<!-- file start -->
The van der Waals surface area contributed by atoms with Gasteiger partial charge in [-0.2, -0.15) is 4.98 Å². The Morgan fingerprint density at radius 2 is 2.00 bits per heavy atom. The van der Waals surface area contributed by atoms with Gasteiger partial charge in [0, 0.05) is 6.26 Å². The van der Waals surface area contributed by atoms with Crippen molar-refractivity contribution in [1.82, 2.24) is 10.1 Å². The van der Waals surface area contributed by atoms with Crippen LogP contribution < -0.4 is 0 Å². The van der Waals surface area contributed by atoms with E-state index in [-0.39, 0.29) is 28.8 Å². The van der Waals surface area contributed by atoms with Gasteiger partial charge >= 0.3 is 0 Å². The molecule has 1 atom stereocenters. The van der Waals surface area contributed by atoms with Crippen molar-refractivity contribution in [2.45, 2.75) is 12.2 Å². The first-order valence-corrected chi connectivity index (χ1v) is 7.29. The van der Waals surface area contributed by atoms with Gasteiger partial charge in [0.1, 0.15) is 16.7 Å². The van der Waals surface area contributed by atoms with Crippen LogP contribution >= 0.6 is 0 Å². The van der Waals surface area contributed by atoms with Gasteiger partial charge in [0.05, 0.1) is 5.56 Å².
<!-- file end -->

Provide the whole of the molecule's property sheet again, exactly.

The van der Waals surface area contributed by atoms with Gasteiger partial charge in [-0.2, -0.15) is 4.98 Å². The Morgan fingerprint density at radius 2 is 2.00 bits per heavy atom. The van der Waals surface area contributed by atoms with Gasteiger partial charge in [0, 0.05) is 6.26 Å². The van der Waals surface area contributed by atoms with Crippen molar-refractivity contribution in [1.82, 2.24) is 10.1 Å². The van der Waals surface area contributed by atoms with Crippen LogP contribution < -0.4 is 0 Å². The van der Waals surface area contributed by atoms with E-state index in [-0.39, 0.29) is 28.8 Å². The van der Waals surface area contributed by atoms with Gasteiger partial charge >= 0.3 is 0 Å². The molecule has 1 atom stereocenters. The van der Waals surface area contributed by atoms with Crippen molar-refractivity contribution in [2.45, 2.75) is 12.2 Å². The first-order valence-corrected chi connectivity index (χ1v) is 7.29. The van der Waals surface area contributed by atoms with Gasteiger partial charge in [0.1, 0.15) is 16.7 Å². The van der Waals surface area contributed by atoms with Crippen LogP contribution >= 0.6 is 0 Å². The van der Waals surface area contributed by atoms with Gasteiger partial charge in [0.05, 0.1) is 5.56 Å².